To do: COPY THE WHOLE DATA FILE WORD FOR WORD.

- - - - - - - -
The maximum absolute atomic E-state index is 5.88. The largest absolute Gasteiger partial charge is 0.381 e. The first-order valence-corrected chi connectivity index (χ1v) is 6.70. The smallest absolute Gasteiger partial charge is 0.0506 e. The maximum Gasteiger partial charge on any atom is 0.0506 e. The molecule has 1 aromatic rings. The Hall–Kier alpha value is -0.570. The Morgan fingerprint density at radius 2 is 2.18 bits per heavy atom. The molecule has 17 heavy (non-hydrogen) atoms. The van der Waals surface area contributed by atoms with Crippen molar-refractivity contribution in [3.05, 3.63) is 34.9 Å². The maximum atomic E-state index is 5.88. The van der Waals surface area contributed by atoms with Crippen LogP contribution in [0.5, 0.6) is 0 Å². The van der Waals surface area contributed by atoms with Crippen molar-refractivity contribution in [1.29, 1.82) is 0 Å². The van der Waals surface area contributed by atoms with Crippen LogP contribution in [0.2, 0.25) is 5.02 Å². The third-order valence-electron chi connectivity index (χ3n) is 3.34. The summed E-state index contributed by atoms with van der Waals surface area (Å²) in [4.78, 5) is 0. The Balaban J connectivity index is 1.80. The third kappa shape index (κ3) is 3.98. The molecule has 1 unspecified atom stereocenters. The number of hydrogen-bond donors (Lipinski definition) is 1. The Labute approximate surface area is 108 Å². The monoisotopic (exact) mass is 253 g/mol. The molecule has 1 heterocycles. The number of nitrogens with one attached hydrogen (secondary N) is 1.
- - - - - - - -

The maximum absolute atomic E-state index is 5.88. The largest absolute Gasteiger partial charge is 0.381 e. The first-order valence-corrected chi connectivity index (χ1v) is 6.70. The smallest absolute Gasteiger partial charge is 0.0506 e. The maximum Gasteiger partial charge on any atom is 0.0506 e. The molecule has 1 aromatic rings. The Hall–Kier alpha value is -0.570. The Morgan fingerprint density at radius 2 is 2.18 bits per heavy atom. The molecule has 17 heavy (non-hydrogen) atoms. The van der Waals surface area contributed by atoms with Crippen molar-refractivity contribution in [3.05, 3.63) is 34.9 Å². The maximum atomic E-state index is 5.88. The van der Waals surface area contributed by atoms with Crippen LogP contribution in [0.5, 0.6) is 0 Å². The van der Waals surface area contributed by atoms with Crippen molar-refractivity contribution in [1.29, 1.82) is 0 Å². The van der Waals surface area contributed by atoms with Crippen LogP contribution in [0.2, 0.25) is 5.02 Å². The third-order valence-electron chi connectivity index (χ3n) is 3.34. The summed E-state index contributed by atoms with van der Waals surface area (Å²) in [4.78, 5) is 0. The Balaban J connectivity index is 1.80. The third kappa shape index (κ3) is 3.98. The molecule has 1 unspecified atom stereocenters. The number of hydrogen-bond donors (Lipinski definition) is 1. The Labute approximate surface area is 108 Å². The monoisotopic (exact) mass is 253 g/mol. The molecule has 1 heterocycles. The number of nitrogens with one attached hydrogen (secondary N) is 1.